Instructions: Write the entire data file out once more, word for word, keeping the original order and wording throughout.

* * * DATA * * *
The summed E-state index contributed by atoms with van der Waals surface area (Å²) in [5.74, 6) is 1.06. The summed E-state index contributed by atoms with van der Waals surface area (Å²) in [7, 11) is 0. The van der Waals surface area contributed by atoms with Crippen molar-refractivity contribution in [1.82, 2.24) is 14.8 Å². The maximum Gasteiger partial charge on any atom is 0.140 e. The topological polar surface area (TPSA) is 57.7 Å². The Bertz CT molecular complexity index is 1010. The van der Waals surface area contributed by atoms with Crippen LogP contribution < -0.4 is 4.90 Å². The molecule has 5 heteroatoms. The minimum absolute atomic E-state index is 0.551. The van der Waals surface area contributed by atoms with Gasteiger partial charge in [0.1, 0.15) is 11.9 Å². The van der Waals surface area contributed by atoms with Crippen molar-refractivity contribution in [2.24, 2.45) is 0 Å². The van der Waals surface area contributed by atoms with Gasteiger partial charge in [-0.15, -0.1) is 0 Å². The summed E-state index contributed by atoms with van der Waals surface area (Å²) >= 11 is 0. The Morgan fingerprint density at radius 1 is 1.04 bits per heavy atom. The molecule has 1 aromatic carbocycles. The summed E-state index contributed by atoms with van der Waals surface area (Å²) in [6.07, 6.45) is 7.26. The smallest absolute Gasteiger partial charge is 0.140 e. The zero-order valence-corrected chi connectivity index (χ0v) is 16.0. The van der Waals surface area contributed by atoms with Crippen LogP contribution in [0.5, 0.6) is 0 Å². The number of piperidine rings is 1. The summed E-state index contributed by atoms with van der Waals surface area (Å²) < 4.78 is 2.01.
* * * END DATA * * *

The summed E-state index contributed by atoms with van der Waals surface area (Å²) in [5.74, 6) is 1.06. The summed E-state index contributed by atoms with van der Waals surface area (Å²) in [7, 11) is 0. The van der Waals surface area contributed by atoms with Crippen molar-refractivity contribution in [1.82, 2.24) is 14.8 Å². The maximum Gasteiger partial charge on any atom is 0.140 e. The topological polar surface area (TPSA) is 57.7 Å². The Bertz CT molecular complexity index is 1010. The van der Waals surface area contributed by atoms with Crippen LogP contribution < -0.4 is 4.90 Å². The molecule has 5 heteroatoms. The minimum absolute atomic E-state index is 0.551. The van der Waals surface area contributed by atoms with Gasteiger partial charge in [0.1, 0.15) is 11.9 Å². The van der Waals surface area contributed by atoms with Crippen molar-refractivity contribution in [2.24, 2.45) is 0 Å². The van der Waals surface area contributed by atoms with Gasteiger partial charge in [-0.15, -0.1) is 0 Å². The summed E-state index contributed by atoms with van der Waals surface area (Å²) >= 11 is 0. The Morgan fingerprint density at radius 1 is 1.04 bits per heavy atom. The molecule has 1 aromatic carbocycles. The summed E-state index contributed by atoms with van der Waals surface area (Å²) in [6.07, 6.45) is 7.26. The smallest absolute Gasteiger partial charge is 0.140 e. The zero-order valence-corrected chi connectivity index (χ0v) is 16.0. The van der Waals surface area contributed by atoms with Crippen LogP contribution in [0.5, 0.6) is 0 Å². The number of piperidine rings is 1. The summed E-state index contributed by atoms with van der Waals surface area (Å²) < 4.78 is 2.01.